Updated: Aug 31, 2020
Lightroom or Capture One for GFX files, that is the question I am grappling with at the present time. But first a little bit of history. Way back when I first started using RAW digital files I did use Capture One for a while and I was impressed with the results. I also used Adobe Photoshop at the time and both products could be purchased and used without any subscription tie ins. This applied to Lightroom as well in the early versions until eventually Adobe chose the subscription model and I have stayed with them on a monthly subscription charge for both Lightroom and Photoshop, plus their mobile applications which do vary in usefulness. Lightroom mobile being the best of the bunch for me from Adobe on IOS.
I have been using Lightroom since the very first early versions were released in 2006. I started photographing weddings professionally in 2004 initially using just Adobe Photoshop to prepare the image files for clients. With the release of Lightroom I could keep everything together and add keywords etc. This was useful for the day to day database capabilities that it offered alongside the ability to read RAW data and make basic adjustments before exporting images in bulk etc.. Initially I would keep all of my weddings for a whole year in one catalog in date order. For any image that required further work, a dip into Photoshop and back again would do the job. As Lightroom progressed the addition of more development tools such as brushes, gradients and clone capabilities made the use of Photoshop less of a need when editing up to one thousand images from a day's wedding shoot. However I would still load up Photoshop when needed for a more complex image that required work at a local level. I even managed to integrate wedding album design in the print module of Lightroom plus various plugins allowed me to connect and transfer images to third party online applications such as smugmug for client access to images. Back in the day when I first started photographing weddings I was shooting with Canon equipment. My move over to Fujifilm was gradual until around six years ago when I switched to the Fujifilm X system completely. Lightroom was never very smooth with handling the X Trans sensor and it seemed to slow processing down. Now I have given up my X system cameras and I am using the GFX 50R as my sole camera. This of course has a bayer colour filter array which Lightroom seems happier with on the face of it.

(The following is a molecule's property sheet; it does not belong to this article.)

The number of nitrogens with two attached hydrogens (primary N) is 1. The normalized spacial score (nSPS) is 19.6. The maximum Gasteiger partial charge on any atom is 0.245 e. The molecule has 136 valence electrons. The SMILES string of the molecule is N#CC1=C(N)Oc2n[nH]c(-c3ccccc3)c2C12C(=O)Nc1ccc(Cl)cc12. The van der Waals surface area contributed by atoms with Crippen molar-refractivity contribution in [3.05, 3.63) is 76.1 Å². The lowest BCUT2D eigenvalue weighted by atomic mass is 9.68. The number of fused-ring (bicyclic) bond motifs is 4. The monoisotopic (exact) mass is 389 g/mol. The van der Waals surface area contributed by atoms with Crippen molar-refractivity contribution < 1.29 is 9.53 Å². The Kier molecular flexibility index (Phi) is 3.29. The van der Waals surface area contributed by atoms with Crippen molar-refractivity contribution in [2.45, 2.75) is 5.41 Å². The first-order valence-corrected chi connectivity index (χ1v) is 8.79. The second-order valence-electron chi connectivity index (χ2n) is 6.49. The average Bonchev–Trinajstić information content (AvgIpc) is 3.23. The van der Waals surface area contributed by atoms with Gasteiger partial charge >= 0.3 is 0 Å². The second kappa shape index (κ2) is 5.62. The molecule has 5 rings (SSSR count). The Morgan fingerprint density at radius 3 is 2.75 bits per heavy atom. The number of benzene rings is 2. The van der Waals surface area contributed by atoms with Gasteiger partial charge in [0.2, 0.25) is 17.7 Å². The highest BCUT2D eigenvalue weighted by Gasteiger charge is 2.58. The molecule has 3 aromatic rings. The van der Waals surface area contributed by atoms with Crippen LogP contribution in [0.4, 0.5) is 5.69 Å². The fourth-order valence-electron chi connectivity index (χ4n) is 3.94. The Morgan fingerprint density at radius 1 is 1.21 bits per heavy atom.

So to bring things up to date. I no longer shoot weddings so I do not now rely on all of the database functionality of Lightroom although I do still enjoy using the application and it handles the GFX files well despite the larger file sizes. More importantly I have used it for so long I am really comfortable with it.
At the end of last week we had some respite from the wet weather here in the UK and were blessed with some early autumn sunshine. I set off to a local wood with my 50R and 32-64mm lens. Here are the results of that brief visit. All of my processing was achieved in Lightroom. I also took the opportunity to download the free Fujifilm version of Capture One Express. The interface has certainly changed somewhat since I last used it. Because of the learning curve involved I resorted back to what I knew in Lightroom. However when I have more time I intend to return to Capture One.
From what I can gather so far, here are the main differences between Lightroom and Capture One and my thoughts on the pros and cons of the two packages. It's probably not entirely fair to compare Capture One Express as it is a cut down version from the full Pro version. Most reviewers seem to state that there is better colour control in Capture One with better tools for the fine tuning of colours. I also understand that you can use layers in Capture One which brings it into Photoshop territory. I had always thought that Lightroom was the obvious choice for organising images and as previously stated I had made good use of that facility. However Capture One has catalogs and also something called "sessions" which sounds interesting and could well be better for dealing with individual shoots. One big drawback for me now that I am not shooting professionally is cost. It appears that the subscription cost for Capture One Pro is double the cost of the Lightroom / Photoshop option. You can buy the software outright but what happens if you want to upgrade to the latest version? So maybe I ought to stay with Adobe and explore the functionality of the more limited Capture One Express if only for the colour controls. Its probably also worth mentioning that I have dabbled with Affinity Photo, but only the mobile IOS version. It is remarkably capable for the cost and I know many people are happy with the desktop version too.
Whnen I get my head around the Express version of Capture One I will post some comparisons, possibly using some of the same images shown here.
Anyone else has thoughts on Capture One v Lightroom or any other useful software? Please feel free to comment.